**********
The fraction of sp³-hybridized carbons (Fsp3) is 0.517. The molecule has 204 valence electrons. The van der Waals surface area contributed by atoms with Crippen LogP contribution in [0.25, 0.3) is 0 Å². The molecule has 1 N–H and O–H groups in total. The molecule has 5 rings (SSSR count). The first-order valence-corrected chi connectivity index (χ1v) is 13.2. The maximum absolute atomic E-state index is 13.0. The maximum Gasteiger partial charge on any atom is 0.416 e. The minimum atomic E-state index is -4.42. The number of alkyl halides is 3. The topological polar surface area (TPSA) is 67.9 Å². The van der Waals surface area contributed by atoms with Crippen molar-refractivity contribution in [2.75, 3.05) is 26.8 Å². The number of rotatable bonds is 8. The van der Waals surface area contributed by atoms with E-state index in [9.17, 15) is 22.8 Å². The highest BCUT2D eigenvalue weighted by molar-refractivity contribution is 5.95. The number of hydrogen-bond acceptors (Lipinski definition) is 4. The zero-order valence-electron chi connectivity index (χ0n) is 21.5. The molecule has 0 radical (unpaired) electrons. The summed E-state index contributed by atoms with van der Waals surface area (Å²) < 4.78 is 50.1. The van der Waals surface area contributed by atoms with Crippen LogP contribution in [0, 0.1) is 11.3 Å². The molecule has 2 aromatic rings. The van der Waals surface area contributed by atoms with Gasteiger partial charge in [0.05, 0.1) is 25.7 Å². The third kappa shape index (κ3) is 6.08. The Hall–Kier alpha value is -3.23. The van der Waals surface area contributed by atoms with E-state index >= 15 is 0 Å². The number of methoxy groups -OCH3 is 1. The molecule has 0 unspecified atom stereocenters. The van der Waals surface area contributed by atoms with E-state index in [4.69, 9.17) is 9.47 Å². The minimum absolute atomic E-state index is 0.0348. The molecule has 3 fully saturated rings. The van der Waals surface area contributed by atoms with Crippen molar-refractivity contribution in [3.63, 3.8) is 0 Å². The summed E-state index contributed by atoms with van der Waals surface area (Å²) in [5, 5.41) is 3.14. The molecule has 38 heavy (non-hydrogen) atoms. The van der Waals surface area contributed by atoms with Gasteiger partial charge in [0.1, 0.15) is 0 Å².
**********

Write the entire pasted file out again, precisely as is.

The fraction of sp³-hybridized carbons (Fsp3) is 0.517. The molecule has 204 valence electrons. The van der Waals surface area contributed by atoms with Crippen LogP contribution in [0.25, 0.3) is 0 Å². The molecule has 1 N–H and O–H groups in total. The molecule has 5 rings (SSSR count). The first-order valence-corrected chi connectivity index (χ1v) is 13.2. The maximum absolute atomic E-state index is 13.0. The maximum Gasteiger partial charge on any atom is 0.416 e. The minimum atomic E-state index is -4.42. The number of alkyl halides is 3. The topological polar surface area (TPSA) is 67.9 Å². The van der Waals surface area contributed by atoms with Crippen molar-refractivity contribution in [2.75, 3.05) is 26.8 Å². The number of rotatable bonds is 8. The van der Waals surface area contributed by atoms with E-state index in [9.17, 15) is 22.8 Å². The highest BCUT2D eigenvalue weighted by molar-refractivity contribution is 5.95. The number of hydrogen-bond acceptors (Lipinski definition) is 4. The zero-order valence-electron chi connectivity index (χ0n) is 21.5. The molecule has 0 radical (unpaired) electrons. The summed E-state index contributed by atoms with van der Waals surface area (Å²) < 4.78 is 50.1. The van der Waals surface area contributed by atoms with Crippen LogP contribution in [0, 0.1) is 11.3 Å². The molecule has 2 aromatic rings. The van der Waals surface area contributed by atoms with Gasteiger partial charge in [0.05, 0.1) is 25.7 Å². The third kappa shape index (κ3) is 6.08. The Hall–Kier alpha value is -3.23. The van der Waals surface area contributed by atoms with E-state index >= 15 is 0 Å². The number of methoxy groups -OCH3 is 1. The molecule has 0 unspecified atom stereocenters. The van der Waals surface area contributed by atoms with E-state index in [4.69, 9.17) is 9.47 Å². The minimum absolute atomic E-state index is 0.0348. The molecule has 3 fully saturated rings. The van der Waals surface area contributed by atoms with Crippen molar-refractivity contribution in [3.63, 3.8) is 0 Å². The summed E-state index contributed by atoms with van der Waals surface area (Å²) in [5, 5.41) is 3.14. The molecule has 38 heavy (non-hydrogen) atoms. The van der Waals surface area contributed by atoms with Gasteiger partial charge in [0.1, 0.15) is 0 Å².